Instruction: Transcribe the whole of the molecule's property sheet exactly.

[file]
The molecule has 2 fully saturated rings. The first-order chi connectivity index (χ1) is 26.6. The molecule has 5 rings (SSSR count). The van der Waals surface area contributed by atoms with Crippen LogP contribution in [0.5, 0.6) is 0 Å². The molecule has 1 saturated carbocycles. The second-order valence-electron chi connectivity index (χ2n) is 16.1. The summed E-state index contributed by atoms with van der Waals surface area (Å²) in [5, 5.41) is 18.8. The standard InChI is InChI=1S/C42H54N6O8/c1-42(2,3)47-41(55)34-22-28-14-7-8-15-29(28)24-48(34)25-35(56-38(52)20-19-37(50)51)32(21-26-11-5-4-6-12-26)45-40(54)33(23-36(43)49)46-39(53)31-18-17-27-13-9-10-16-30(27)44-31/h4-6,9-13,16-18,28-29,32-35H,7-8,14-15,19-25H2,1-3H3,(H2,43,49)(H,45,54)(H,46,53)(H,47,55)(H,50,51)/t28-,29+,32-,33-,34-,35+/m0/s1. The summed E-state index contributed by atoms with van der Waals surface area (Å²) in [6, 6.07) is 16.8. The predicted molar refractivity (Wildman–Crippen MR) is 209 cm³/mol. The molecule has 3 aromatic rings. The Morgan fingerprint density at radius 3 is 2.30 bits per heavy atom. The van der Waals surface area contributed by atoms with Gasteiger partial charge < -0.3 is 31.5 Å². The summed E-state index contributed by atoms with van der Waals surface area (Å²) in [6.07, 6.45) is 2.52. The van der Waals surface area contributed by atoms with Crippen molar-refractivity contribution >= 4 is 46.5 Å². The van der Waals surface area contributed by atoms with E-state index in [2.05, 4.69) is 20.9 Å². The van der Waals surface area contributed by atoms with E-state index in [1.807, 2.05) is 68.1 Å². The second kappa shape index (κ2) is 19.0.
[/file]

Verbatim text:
The molecule has 2 fully saturated rings. The first-order chi connectivity index (χ1) is 26.6. The molecule has 5 rings (SSSR count). The van der Waals surface area contributed by atoms with Crippen LogP contribution in [0.5, 0.6) is 0 Å². The molecule has 1 saturated carbocycles. The second-order valence-electron chi connectivity index (χ2n) is 16.1. The summed E-state index contributed by atoms with van der Waals surface area (Å²) in [5, 5.41) is 18.8. The standard InChI is InChI=1S/C42H54N6O8/c1-42(2,3)47-41(55)34-22-28-14-7-8-15-29(28)24-48(34)25-35(56-38(52)20-19-37(50)51)32(21-26-11-5-4-6-12-26)45-40(54)33(23-36(43)49)46-39(53)31-18-17-27-13-9-10-16-30(27)44-31/h4-6,9-13,16-18,28-29,32-35H,7-8,14-15,19-25H2,1-3H3,(H2,43,49)(H,45,54)(H,46,53)(H,47,55)(H,50,51)/t28-,29+,32-,33-,34-,35+/m0/s1. The summed E-state index contributed by atoms with van der Waals surface area (Å²) in [6, 6.07) is 16.8. The predicted molar refractivity (Wildman–Crippen MR) is 209 cm³/mol. The molecule has 3 aromatic rings. The Morgan fingerprint density at radius 3 is 2.30 bits per heavy atom. The van der Waals surface area contributed by atoms with Gasteiger partial charge < -0.3 is 31.5 Å². The summed E-state index contributed by atoms with van der Waals surface area (Å²) in [6.07, 6.45) is 2.52. The van der Waals surface area contributed by atoms with Crippen molar-refractivity contribution >= 4 is 46.5 Å². The van der Waals surface area contributed by atoms with E-state index in [2.05, 4.69) is 20.9 Å². The van der Waals surface area contributed by atoms with E-state index in [1.807, 2.05) is 68.1 Å². The second kappa shape index (κ2) is 19.0.